The silhouette of Stacy sat on the edge of her bed could have been out of a movie scene: her features were highlighted by the moonlight and appeared to morph as clouds rushed past breaking the light momentarily, her lips and eyes dissolved away but her hated nose remained in stark prominence. Her clenched knees held a bottle of Whiskey, thick and dark and vintage, borrowed from her parents cabinet. Her bed sheets lay piled behind her crumpled and unmade. For all the movement in the sky above, her bedroom was perfectly still, her house was silent, her parents asleep.

Stacy exhaled, breaking the silence and took a deep swig from the bottle. It burned her right down the back of her throat but she suppressed the need to cough and splutter, which in turn brought a tear to her eyes. The moment had passed, and the exhaled deeply again.

To her side lay a large kitchen knife, she had deliberated for the longest time over which would be best, the paring knifes too small, the bread knife to blunt, the cleaver too large… but this, approximately 8 inches in length and sharp to touch, her father had always said the art of getting a job done right was making sure you had the correct tools to hand. Funny, really, the little things people said so flippantly could be twisted in such a macabre way. Years ago, her mother, a nurse, had been explaining how she could tell if a suicide attempt was just a cry for help of not, "If you really don't want to be saved, you would cut through your wrist with your hand curled up towards your arm, severing all the blood vessels, and the damage would be difficult to repair. Any other way would be a lot slower, and you could be stiched up in hospital without surgery" Out of context now, the surrounding conversation forgotten, it seemed utterly morbid to have spoken to her mother about such things, but on that summers afternoon when it had first been mentioned it had just been a curious titbit of a larger story- besides, her mother had always been a little strange. Stacy flexed her wrist beck and forth as she thought about this, clenching and releasing the fist until the veins stood out against the skin, she hadn't thought of that day in so long, but it seemed so relevant now, had her mother known how it would end? It seemed unlikely.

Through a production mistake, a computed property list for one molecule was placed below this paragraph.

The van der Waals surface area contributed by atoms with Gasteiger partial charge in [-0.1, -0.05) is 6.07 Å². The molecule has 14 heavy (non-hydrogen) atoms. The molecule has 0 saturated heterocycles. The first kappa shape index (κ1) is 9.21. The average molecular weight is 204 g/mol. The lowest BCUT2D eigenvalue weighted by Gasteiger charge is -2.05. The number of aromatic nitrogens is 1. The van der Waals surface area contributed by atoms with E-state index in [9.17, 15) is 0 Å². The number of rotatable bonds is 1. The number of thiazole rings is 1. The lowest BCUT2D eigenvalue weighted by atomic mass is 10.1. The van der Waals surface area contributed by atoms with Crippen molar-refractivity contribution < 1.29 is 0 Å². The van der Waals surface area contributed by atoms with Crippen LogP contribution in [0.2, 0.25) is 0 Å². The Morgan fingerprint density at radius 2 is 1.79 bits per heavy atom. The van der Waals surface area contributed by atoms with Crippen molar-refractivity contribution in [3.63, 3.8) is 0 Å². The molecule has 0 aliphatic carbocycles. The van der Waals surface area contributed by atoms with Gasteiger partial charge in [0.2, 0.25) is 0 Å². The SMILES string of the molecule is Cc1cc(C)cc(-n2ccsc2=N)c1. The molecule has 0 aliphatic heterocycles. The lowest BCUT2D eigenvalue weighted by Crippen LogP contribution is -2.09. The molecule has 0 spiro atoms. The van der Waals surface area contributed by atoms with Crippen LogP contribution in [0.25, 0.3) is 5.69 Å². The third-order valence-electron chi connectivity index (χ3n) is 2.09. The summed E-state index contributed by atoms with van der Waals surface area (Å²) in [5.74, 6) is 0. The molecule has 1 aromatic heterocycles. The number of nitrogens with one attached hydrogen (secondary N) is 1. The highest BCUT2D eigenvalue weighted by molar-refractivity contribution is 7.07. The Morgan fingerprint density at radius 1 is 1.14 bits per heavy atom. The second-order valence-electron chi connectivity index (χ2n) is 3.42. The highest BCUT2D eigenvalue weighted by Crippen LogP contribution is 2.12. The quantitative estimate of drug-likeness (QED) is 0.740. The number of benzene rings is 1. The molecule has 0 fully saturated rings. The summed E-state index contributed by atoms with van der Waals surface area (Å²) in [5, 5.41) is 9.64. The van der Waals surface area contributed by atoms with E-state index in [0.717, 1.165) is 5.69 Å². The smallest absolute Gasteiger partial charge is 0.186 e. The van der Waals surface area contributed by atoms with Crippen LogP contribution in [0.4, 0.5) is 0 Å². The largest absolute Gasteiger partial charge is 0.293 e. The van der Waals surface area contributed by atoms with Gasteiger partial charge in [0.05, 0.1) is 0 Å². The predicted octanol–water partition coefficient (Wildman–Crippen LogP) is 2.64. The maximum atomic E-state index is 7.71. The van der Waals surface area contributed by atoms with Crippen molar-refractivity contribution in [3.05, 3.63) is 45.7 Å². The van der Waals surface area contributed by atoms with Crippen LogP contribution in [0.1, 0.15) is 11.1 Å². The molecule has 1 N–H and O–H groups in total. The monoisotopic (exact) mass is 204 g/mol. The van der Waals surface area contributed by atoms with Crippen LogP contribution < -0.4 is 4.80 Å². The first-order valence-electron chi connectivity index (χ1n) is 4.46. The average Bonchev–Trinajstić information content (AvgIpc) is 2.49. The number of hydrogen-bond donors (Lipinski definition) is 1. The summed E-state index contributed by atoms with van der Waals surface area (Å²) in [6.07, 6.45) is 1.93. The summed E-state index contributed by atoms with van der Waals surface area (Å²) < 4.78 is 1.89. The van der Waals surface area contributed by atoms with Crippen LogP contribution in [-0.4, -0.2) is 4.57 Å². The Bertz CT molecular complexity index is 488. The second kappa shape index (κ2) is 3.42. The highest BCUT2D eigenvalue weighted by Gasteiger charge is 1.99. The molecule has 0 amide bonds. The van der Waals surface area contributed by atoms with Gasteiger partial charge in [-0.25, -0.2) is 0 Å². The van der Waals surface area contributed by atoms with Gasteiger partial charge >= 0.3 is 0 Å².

Her thoughts swirled, fast and unpredictable, but always returning back to the inescapable situation she was in, unloved and invisible. Less cohesive now, the bottle of whiskey three quarters empty, but the thoughts were loud and cruel nonetheless, and with each swig they seemed more believable.

The moon broke free of the clouds again and by comparison to the previous darkness the room seemed almost light. Now seemed like as good a time as any. One last swig, which she hardly tasted anymore, she placed the bottle unsteadily on the floor, taking a moment to relocate its cap and secure it. She wondered how angry her father would be about her having drunk almost all of it. Picking up the knife and closing her eyes, she gently tested it along her right wrist. Her skin felt numb, her teeth and lips and cheeks felt numb, she was so caught up in this sensation that she didn't realise that she had cut herself until she felt a wetness on fingers, and opened her eyes to a small rivulet of blood dribbling away to the carpet around her feet. She swapped the knife into her right hand, closed her eyes, and flexed her wrist her whole body clenched.

She wasn't sure what she had been expecting, maybe unbearable pain that would make her faint, or maybe to drop dead there- her body finally giving up from the abuse she gave it. But instead there was just blood everywhere; she felt it spatter her face and collarbone, and her heart racing. Stacy dropped the knife and lay back onto her bed, reaching for the covers with her better arm. She had not written a note to anyone, but it was too late now, she really didn't have a lot to say anyway. Her last thoughts as she drifted out of consciousness, was what the weather might be tomorrow.

A/N: No… this isn't the end of the story. But it probably sets the tone. I wanted to portray conviction and helplessness, rather than angst- hence the shortness of this opening chapter.